In his eloquent critique of capital punishment, Albert Camus described the death penalty as something modern society keeps "smothered under padded words" to discourage the public from honestly debating its legitimacy. He argued that these padded words have prevented us from "examin"ing" the penalty in reality" and thwarted any attempt to say what capital punishment "really is and then say whether, being what it is, it is to be considered necessary."* This book is a modest attempt to deflate at least some of the padded words that substitute for honest debate over the death penalty. It does so by bringing to bear an array of social science data that is intended to examine capital punishment "in reality." The reality I have in mind is a psychological one, and I approach the topic of the death penalty's legitimacy from the perspective of average citizens, voters, and jurors who frequently think about and react to the threat of violent crime and criminals, who often form beliefs and express preferences about the use of capital punishment in the hope of making society safer, and who sometimes deliberate and render decisions about whether and when the death penalty should be imposed.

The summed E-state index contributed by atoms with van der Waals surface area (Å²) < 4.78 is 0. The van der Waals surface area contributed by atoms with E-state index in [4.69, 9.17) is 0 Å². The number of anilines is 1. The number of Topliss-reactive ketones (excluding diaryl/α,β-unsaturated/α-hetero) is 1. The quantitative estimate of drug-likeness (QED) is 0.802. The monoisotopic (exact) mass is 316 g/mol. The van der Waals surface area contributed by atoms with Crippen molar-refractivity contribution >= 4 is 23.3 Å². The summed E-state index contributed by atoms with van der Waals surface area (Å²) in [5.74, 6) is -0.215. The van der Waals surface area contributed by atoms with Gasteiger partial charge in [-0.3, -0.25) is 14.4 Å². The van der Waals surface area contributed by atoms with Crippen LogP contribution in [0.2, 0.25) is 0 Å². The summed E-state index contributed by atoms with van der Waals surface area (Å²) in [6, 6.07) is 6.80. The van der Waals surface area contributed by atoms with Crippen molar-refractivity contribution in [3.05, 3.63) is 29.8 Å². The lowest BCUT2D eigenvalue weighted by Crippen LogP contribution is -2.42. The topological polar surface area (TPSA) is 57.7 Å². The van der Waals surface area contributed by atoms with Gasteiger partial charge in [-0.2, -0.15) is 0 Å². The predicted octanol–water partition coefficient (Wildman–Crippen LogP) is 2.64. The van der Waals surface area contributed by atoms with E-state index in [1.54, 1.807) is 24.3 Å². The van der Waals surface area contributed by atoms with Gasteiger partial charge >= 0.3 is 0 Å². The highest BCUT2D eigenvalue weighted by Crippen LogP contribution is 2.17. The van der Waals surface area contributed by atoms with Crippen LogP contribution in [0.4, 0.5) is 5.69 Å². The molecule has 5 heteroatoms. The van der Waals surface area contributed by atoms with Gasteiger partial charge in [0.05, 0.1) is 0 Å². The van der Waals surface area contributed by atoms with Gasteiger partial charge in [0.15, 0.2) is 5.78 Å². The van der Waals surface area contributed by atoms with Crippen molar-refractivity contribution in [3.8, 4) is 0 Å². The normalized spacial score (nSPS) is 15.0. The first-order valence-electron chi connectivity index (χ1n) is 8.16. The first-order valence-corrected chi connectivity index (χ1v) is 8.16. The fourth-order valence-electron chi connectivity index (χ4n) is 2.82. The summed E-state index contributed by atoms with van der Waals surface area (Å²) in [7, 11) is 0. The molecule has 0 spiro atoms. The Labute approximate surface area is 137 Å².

I have been conducting research and writing about various deathpenalty-related topics for about 25 years. Although the specific topics have varied, my previous research always has focused on some discrete aspect or narrow feature of the death-sentencing process. Like many other social scientists, I have tried to use empirical data as a way of measuring the fairness
*A. Camus, Reflections on the Guillotine. In Resistance, Rebellion, and Death
(pp. 131–189). New York: Modern Library (1960), p. 134.